Ryan Purvis 21:34
further. So the current Apple products on like that, but the ordering does that Oreo will tell you every morning when you wake up and look at you to give you a score out of 100. So this morning, when I woke up early said this morning. So this morning, I was just sleep Come on. Hello. We all did yesterday. So yesterday I was 64 for readiness. So says don't push it looks like someone kept your heart rate up last night to give your body the rest of the time. Take it easy today. Now that their heart rate could have been due to loss of one find loss of one and fix your sleep. It could have been we had a really big lamb dinner. So So fatty meat, but also eat to sleep at 11 hours awake at four o'clock with a two to stand up during the night which would have been one of the kids. Yeah, so that that is that is taken easy. I did I take it easy. No, I did a workout. But I didn't do my my high intensity workout. I did my my strength workout. Which is me trying to do pull ups and and all that kind of stuff. So I do that for the certain exercises you do to build up your strength puller. Yeah, so Deveney effects are definitely safe. It's interesting. It's it's a worthwhile investment. I think, in some senses, the combination of the two with Apple watches. Now this one also does blood, blood oxygen levels. I think that's also quite interesting, because you want to keep an eye on this, as well. Yeah. So I'm waiting for the real time glucose monitor glucose monitor that you can just have and the other thing I was interested in the other day for your ketones when you're doing ketogenic diet automatically collected and samples, do you just want to have a Health app that tells you everything?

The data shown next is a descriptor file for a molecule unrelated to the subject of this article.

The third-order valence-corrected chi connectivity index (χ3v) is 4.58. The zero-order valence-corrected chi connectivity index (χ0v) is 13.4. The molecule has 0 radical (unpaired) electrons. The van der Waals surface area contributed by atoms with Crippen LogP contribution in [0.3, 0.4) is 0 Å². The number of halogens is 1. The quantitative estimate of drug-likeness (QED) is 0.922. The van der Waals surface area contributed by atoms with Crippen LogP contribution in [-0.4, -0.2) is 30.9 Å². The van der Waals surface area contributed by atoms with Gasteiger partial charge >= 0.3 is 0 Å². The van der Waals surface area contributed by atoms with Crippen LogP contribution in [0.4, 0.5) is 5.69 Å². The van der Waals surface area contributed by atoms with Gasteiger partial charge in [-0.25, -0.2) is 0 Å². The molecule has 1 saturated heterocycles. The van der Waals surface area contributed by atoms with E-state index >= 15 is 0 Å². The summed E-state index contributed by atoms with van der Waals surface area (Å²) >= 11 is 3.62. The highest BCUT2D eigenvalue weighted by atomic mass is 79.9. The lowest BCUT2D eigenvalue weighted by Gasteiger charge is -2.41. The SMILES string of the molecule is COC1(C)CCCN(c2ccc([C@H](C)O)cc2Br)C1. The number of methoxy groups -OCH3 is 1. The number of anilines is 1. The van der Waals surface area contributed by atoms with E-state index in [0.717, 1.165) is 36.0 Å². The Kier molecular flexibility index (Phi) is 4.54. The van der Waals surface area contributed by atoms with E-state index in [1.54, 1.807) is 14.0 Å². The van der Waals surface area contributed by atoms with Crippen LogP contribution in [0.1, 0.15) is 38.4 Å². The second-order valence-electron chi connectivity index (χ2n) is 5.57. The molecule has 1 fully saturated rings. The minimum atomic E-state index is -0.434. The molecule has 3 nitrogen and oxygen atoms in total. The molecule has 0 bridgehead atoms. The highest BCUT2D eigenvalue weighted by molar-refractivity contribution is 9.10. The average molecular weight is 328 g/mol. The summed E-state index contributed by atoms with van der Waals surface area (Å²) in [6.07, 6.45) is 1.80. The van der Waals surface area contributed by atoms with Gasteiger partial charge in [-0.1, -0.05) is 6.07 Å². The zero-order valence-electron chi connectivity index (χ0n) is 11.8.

Heather Bicknell 23:47
Right, I mean, that's the goal, right is to get to that perfect system where it's like, a little bit of the Apple Watch and the ring to where it's like it really understands what behavior for that day is truly going to optimize your health because of course, if you've only slept three hours, maybe you don't want to do that, you know, hour of hit, because it's not going to be good for you in the end. But yeah, it is interesting. Sort of hire able to pull together bits and pieces for now.
Ryan Purvis 24:18